Our Tiresome Walk on the Capital
I have been a Director for the Pacific West Association of Realtors (PWR) for 10 years (about 13,000 Realtor members) and a Director for the California Association of Realtors (CAR) for 10 years as well (over 200,000 members). As you may know, to manage properties for another person, you must be a licensed agent. I have been a Broker since 1997, and prior to owning a property management company, I was a very active agent, selling over 70 homes a year at one point. I decided to serve on these boards to better understand our industry and protect the private property rights of our clients.
as part of serving as a Director for CAR, we journey to Sacramento to lobby our elected officials. Sometimes we lobby for bills that will help owners and buyers. Other times we fight bills that may hurt private property rights. For the past 10 years, Assembly members, Senators and even Governors took great notice of our visit and trembled at our demands. Why? We are a very large organization with a wide reach. Realtors network to generate business, if the average Realtor can impact 150 voters, that is practically every qualified voter in the state. Also, CAR has a lot of money and spends it aggressively to defend housing rights and its business. Each Realtors pays about $1,000 a year to practice real estate. About $30,000,000 a year of that goes to CAR for lobbying. CAR supports candidates that agree with its issues, and fights those that do not.
The major issues for CAR over the past 10 years has been:
- Limiting rent control
- Rejecting just cause eviction
- Stopping point of sale mandates (e.g., requiring every homeowner to install low flow toilets)
- Providing incentives to home ownership (e.g., allowing a 55+ homeowner to sell, move up or down, and keep their property tax basis)
- Encouraging the construction of additional housing.
In the past,
just a visit to an elected official and an explanation of our position, or threat to spend money against a bill would be sufficient to get our way. We did not compromise, we did not negotiate, and it was our way or the threat of removing a person from office if they insisted on doing their way. Those days are past.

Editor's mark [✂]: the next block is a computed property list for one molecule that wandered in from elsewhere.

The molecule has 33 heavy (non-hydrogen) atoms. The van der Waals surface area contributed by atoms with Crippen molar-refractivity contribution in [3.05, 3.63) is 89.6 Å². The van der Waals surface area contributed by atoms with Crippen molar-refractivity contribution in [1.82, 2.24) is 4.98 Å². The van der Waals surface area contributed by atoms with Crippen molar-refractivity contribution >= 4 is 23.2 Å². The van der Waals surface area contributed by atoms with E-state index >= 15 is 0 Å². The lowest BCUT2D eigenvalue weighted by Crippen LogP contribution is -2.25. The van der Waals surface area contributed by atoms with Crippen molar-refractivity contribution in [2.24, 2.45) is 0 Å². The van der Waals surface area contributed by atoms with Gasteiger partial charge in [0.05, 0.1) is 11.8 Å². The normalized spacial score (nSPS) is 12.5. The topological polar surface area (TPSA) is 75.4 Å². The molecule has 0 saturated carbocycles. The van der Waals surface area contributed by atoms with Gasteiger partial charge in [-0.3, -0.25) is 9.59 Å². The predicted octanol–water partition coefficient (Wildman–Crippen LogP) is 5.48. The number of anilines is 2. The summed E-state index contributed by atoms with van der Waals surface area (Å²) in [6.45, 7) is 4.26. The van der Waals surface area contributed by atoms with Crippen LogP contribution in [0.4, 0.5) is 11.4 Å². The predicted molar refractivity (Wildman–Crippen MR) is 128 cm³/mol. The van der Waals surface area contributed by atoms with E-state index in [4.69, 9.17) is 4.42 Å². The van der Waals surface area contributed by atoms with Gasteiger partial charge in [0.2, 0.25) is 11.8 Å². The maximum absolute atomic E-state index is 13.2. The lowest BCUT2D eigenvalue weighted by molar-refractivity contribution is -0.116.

For the first time in the history of CAR, we are not killing bills that are a detriment to investment property ownership, we are actively compromising. We are not opposing rent control or rent caps, we are working to make the final law less onerous. We are not averse to changes in Costa-Hawkins (the law that only allows rent control to be imposed on 2 or more units that were built before 1994) we only hope to limit the expansion to older than 20 years. This is the new reality in Sacramento: renters have real power and elected officials are crafting laws to appease them. We don’t call the shots any more. We analyze what shots are being taken and limit the negative impact to owners.
This is the first year in this trend.
We have every reason to believe that going forward, as we become a renter state, more laws will be introduced to protect renter rights at the cost of owner rights. We pick our battles, and play nicely in the sandbox with policies we don’t agree with. But this is an uphill fight. It may take years for sufficient new housing to be built to take the pressure off ever increasing rents. And until this occurs, if ever, the trend will be to make tenants a protected class. One thing is for sure: the government won’t pay for that housing or endure the cost of a bad tenant who can’t be removed from a rental property because of legal protection: private property owners will.